Figure 3: IP strategies of main patent applicants.

Where are the main areas of patent filing currently? – Also characterizing the Chinese patenting activity are domestic patent filings, which contrast with most foreign leading patent applicants, as illustrated in Figure 3. From Japan, Mitsubishi Electric, Fuji Electric, Hitachi, Rohm and Toshiba are well-established US patent owners as well, and they are now focusing on strengthening their IP position in Europe and China. Actually, Europe is also the main focus for the power module patenting activity of leading patent applicants in the US (Wolfspeed, GE, On Semi, Ford), in South Korea (Hyundai/Kia) and in Taiwan (Delta Electronics), while China remains an area of strong interest for many leading patent applicants as well. With the exception of ABB, European players have not been very active in Japan and seem to focus mainly on China, in addition to their domestic patent filings.

Figure 4: Main patent assignees in the field of power modules for EV/HEV applications.

Who is focusing on EV/HEV applications in the Power Module patent landscape? – Figure 4 presents the ranking of the main patent applicants explicitly targeting EV/HEV applications in their patents. Interestingly, automotive players (Toyota Motor, Denso, Hyundai/Kia, Ford) have been increasingly focusing their power module-related patenting activity on EV/HEV applications. “However, it is the whole automotive supply chain which is now well represented in the patent landscape related to power modules for EV/HEV applications, in addition to the main leaders of the current IGBT module market”, explains Rémi Comyn.

Figure 5: Main patent applicants in the field of power modules for EV/HEV applications.

Indeed, every year since 2010, additional automotive players have been identified as new or resuming a patenting activity in the field of power modules for EV/HEV applications (Figure 5). “What’s more, several IP collaborations were identified, involving for instance Toyota Motor & Denso, Hyundai/Kia & Infineon or ABB & Audi. Interestingly, some players such as Rohm Semiconductor or Sumitomo Electric stand out from the other IP players because they have strongly focused their patenting activity for EV/HEV on WBG power modules”, says Rémi Comyn.

Figure 6: Main patent assignees split according to their focus on WBG power modules.

Who leads the WBG Power Module patent landscape? – In the Power Module patent landscape, many IP players have no patents or relatively few patents related to WBG technologies (Figure 6); instead, their patents relate to non-WBG modules (e.g. IGBT modules) or generic patents not mentioning any device technology (CRRC, Delta Electronics, Samsung, Semikron, StarPower, Hyundai/Kia, BYD). In contrast, there are few players in the Power Module patent landscape with only or almost only WBG power module patents, such as Rohm, Sumitomo Electric, Panasonic and Toyota Central Labs. Finally, several players have filed mainly WBG-related patents, which are explicitly (but not only) applicable to WBG devices, such as Infineon, Fuji Electric, Toyota Motor and Toshiba.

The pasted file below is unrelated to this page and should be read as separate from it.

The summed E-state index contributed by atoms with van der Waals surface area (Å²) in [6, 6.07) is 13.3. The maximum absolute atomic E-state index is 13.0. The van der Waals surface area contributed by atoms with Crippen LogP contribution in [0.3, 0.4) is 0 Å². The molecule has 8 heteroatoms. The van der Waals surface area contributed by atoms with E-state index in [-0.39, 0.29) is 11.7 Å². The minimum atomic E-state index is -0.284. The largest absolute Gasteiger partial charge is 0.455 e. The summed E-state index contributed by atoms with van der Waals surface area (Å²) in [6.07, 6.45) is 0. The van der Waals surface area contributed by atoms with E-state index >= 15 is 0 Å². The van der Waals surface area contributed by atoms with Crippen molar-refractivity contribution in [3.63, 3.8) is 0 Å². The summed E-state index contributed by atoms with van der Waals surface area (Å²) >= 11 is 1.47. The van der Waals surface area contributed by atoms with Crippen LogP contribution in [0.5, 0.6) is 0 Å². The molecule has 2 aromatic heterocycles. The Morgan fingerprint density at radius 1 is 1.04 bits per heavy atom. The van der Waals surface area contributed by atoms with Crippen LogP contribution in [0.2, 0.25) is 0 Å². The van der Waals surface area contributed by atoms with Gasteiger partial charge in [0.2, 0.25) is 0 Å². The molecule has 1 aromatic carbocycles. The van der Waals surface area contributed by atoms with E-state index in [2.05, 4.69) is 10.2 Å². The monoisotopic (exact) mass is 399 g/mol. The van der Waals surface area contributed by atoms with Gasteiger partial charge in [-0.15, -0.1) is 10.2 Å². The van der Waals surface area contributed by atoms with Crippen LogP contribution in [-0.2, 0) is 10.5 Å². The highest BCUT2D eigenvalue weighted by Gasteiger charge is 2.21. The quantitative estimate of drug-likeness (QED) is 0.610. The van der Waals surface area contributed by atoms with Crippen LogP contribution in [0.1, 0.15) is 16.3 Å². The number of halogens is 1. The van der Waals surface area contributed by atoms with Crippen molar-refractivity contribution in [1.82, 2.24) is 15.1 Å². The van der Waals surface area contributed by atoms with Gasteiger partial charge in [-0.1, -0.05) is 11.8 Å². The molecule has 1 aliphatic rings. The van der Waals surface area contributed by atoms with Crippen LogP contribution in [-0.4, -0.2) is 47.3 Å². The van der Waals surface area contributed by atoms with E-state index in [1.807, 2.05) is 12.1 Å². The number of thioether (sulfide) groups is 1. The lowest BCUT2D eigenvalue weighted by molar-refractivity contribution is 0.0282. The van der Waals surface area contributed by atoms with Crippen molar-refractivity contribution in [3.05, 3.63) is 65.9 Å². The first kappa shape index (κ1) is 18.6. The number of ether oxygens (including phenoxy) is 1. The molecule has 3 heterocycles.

Figure 7 shows the ranking of the main patent applicants in the field of WBG power modules and illustrates the major domination of the ranking by SiC MOSFET key IP players (Mitsubishi Electric, Fuji Electric, Sumitomo Electric, Hitachi, Rohm, Toyota Motor). Even Wolfspeed, a pure WBG player and a key IP player in the SiC MOSFET patent landscape, and which basically had no patenting activity in the power module patent landscape before 2015 and the acquisition of Arkansas Power Electronics International (APEI), is now well positioned in the WBG power module ranking. “So far, the patenting activity related to WBG power modules has been dominated by SiC power modules, but an increasing number of patent applications more specific to GaN power module technology has been published lately, mainly focusing on the reduction of parasitic inductance at high switching frequencies”, adds Rémi Comyn. Not represented in the ranking, several newcomers have been identified in the WBG power module patent landscape, such as Danfoss, On Semi, Audi and Shindengen Electric.